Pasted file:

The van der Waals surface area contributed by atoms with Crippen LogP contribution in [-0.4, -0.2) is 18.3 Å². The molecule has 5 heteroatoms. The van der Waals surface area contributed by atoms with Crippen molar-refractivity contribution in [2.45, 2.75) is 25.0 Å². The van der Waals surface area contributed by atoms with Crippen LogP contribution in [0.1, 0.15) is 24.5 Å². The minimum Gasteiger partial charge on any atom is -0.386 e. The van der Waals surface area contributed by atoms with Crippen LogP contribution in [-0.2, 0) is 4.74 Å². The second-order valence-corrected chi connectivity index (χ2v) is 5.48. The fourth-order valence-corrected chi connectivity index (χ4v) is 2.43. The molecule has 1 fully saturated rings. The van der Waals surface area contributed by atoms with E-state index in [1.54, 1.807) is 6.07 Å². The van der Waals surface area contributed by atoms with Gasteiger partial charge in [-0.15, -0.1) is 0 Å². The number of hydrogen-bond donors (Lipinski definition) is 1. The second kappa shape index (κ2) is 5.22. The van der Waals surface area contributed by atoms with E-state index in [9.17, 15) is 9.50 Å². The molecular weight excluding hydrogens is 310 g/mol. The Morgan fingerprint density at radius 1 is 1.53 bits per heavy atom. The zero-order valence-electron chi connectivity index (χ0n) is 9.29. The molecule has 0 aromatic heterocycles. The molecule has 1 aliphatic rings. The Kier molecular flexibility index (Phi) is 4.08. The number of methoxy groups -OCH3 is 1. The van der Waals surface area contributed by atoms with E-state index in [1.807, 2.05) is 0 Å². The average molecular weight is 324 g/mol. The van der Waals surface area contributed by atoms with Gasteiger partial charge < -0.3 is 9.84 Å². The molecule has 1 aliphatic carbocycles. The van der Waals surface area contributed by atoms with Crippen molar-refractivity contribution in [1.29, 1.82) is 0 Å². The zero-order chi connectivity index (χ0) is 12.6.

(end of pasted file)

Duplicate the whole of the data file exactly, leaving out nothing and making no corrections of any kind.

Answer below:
The van der Waals surface area contributed by atoms with Crippen LogP contribution in [-0.4, -0.2) is 18.3 Å². The molecule has 5 heteroatoms. The van der Waals surface area contributed by atoms with Crippen molar-refractivity contribution in [2.45, 2.75) is 25.0 Å². The van der Waals surface area contributed by atoms with Crippen LogP contribution in [0.1, 0.15) is 24.5 Å². The minimum Gasteiger partial charge on any atom is -0.386 e. The van der Waals surface area contributed by atoms with Crippen LogP contribution in [-0.2, 0) is 4.74 Å². The second-order valence-corrected chi connectivity index (χ2v) is 5.48. The fourth-order valence-corrected chi connectivity index (χ4v) is 2.43. The molecule has 1 fully saturated rings. The van der Waals surface area contributed by atoms with E-state index in [1.54, 1.807) is 6.07 Å². The van der Waals surface area contributed by atoms with Gasteiger partial charge in [-0.15, -0.1) is 0 Å². The number of hydrogen-bond donors (Lipinski definition) is 1. The second kappa shape index (κ2) is 5.22. The van der Waals surface area contributed by atoms with E-state index in [9.17, 15) is 9.50 Å². The molecular weight excluding hydrogens is 310 g/mol. The Morgan fingerprint density at radius 1 is 1.53 bits per heavy atom. The zero-order valence-electron chi connectivity index (χ0n) is 9.29. The molecule has 0 aromatic heterocycles. The molecule has 1 aliphatic rings. The Kier molecular flexibility index (Phi) is 4.08. The number of methoxy groups -OCH3 is 1. The van der Waals surface area contributed by atoms with E-state index in [1.807, 2.05) is 0 Å². The average molecular weight is 324 g/mol. The van der Waals surface area contributed by atoms with Gasteiger partial charge < -0.3 is 9.84 Å². The molecule has 1 aliphatic carbocycles. The van der Waals surface area contributed by atoms with Crippen molar-refractivity contribution in [1.29, 1.82) is 0 Å². The zero-order chi connectivity index (χ0) is 12.6.